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Joint Venture Agreement Solicitors

As your business grows, you may enter into joint venture partnerships with other business. Our JV lawyers will help protect you while giving your business the ability to flourish.

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Experts in Law and Business

Solicitors for Joint Venture Agreements 

A Joint Venture is where two or more separate businesses get together for a joint project or strategic alliance. There are three main ways a JV takes place:

  1. JV Company is created with each party holding shares
  2. A Limited liability partnership with each party being a member
  3. A purely contractual arrangement

Our joint venture solicitors will help you decide on the best approach that works for the JV and to protect you.

As our client you’ll get

  • Excellent advice, both legal and commercial
  • Fast and responsive – deals over the line as quickly as possible
  • Plain English – limiting jargon and legalese
  • Convenience – we’re digital, so there’s no traipsing into a boardroom office for constant meetings
  • Fixed fees – so you know exactly what you’re paying in advance.

Joint Venture Agreement

An agreement between two or more parties to carry out a particular project together while remaining separate companies.

SPV

SPV, Special Purpose Vehicle, is used to refer to a new company formed where each member of the JV is a shareholder.

A limited liability company is the most likely and most usual way of a Joint Venture taking place.

As a separate legal entity the joint venture company (JVC) can:
  • Own and deal in assets.
  • Sue and be sued.
  • Contract in its own right.
 

The most significant advantage of a company is perceived to be the ability of participants to limit their liability in respect of liabilities and losses of the joint venture business. However, unless the JVC is creditworthy in its own right, it is unlikely that the shareholders will be able to avoid having to support the joint venture through the provision of guarantees or other assurances to third parties.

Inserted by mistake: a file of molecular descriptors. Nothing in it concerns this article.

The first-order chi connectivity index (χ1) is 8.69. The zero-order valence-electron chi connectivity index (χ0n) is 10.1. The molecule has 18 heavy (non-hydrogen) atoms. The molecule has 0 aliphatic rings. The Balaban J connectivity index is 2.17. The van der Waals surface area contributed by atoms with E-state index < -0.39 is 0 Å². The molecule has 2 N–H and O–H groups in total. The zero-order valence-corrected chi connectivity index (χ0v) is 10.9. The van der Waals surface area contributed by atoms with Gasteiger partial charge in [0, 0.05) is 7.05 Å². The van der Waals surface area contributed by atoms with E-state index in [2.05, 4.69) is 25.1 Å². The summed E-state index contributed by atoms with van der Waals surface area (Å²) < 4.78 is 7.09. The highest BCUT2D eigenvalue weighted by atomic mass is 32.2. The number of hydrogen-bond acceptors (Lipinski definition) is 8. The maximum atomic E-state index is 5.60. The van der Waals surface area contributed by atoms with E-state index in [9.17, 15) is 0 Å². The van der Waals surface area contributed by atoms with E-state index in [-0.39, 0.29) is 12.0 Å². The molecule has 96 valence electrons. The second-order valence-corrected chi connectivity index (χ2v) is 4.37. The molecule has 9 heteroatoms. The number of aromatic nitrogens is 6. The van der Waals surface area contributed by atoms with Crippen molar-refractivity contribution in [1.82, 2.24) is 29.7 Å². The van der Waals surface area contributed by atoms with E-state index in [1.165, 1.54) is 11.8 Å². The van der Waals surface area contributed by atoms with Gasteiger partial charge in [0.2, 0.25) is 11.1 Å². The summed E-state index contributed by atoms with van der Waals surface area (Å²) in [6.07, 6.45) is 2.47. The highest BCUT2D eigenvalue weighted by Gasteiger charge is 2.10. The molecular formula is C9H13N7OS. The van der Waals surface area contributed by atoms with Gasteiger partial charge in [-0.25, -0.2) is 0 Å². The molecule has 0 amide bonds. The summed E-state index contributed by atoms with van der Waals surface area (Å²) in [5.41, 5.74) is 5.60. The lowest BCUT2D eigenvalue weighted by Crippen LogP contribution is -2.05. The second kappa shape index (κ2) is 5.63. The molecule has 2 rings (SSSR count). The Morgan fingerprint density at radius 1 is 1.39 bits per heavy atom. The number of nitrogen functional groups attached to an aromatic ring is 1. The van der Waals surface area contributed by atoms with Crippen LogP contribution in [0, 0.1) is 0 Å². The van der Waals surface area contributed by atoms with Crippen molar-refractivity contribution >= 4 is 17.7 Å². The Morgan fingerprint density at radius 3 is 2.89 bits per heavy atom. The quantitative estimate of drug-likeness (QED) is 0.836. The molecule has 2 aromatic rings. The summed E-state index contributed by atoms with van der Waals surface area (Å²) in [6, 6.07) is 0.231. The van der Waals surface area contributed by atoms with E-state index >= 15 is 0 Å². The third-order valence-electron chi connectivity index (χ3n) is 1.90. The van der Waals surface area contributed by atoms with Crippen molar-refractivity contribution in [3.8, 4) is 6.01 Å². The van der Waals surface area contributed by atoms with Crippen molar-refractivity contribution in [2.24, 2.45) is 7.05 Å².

Therefore, when we talk about a Joint Venture Agreement, what we probably mean is: 

  • formation of a new JV company
  • JV articles of association
  • a joint venture shareholders agreement 

 

A Limited Liability Partnership is common for individuals to enter into JV arrangements, such as professional partnerships. 

Like a limited company, an LLP is a separate legal entity and can:
  • Own and deal in assets.
  • Sue and be sued.
  • Contract in its own right.

However, while a member is not liable to third parties for the LLP liabilities, an individual could still potentially be liable in negligence. 

There are downsides to LLPs. The biggest one is the inability to transfer shareholdings (as there are no shares) which often restricts corporate partners. 

So an LLP is an option, but more usually for individuals.

 

The simplest form for a joint venture is an arrangement under which the participants agree to associate as independent contractors, rather than as shareholders in a company or partners in a legal partnership. This type of agreement is often referred to as a consortium agreement, a collaboration agreement or a co-operation agreement.

The rights and duties of the participants as between themselves and third parties, and the duration of their legal relationship, will be detailed in a written agreement. 

Each party retains its own legal identity, and the JV does not have its own legal entity. That means that one party will usually be the lead or host, signing and entering into contracts with third parties, and the agreement will set out what each party’s liabilities to the other will be. 

JV contracts or collaboration agreements are the simplest JV to set up, but they can lack transparency, create tax issues and over complicate things where the JV needs assets of its own to operate. 

We will always endeavour to provide you with a fixed cost for whatever work you require.

To allow us to do that, we always suggest we hold an initial ‘discovery call’ to understand better your requirements.

Generally speaking, the price of setting up a JV will range from £1,500 plus vat up to as much as £10,000 plus vat depending on the structure and complexity.

So get in touch today for a free no obligation call with one of our company law experts.

Why do you need a solicitor for joint venture matters?

The biggest reason to take expert advice is to ensure you select the right structure for the joint venture, and then properly document it. If it’s the limited company JVC route, it’s imperative that the shareholders agreement deals with things like deadlock. If it’s the contractual route, then liability is a key issue.

Our commercial lawyers are experts in handling Joint Venture agreements of all kinds across all sectors. 

So get in touch today to discuss how Your Business Lawyer can help with your company law requirements.

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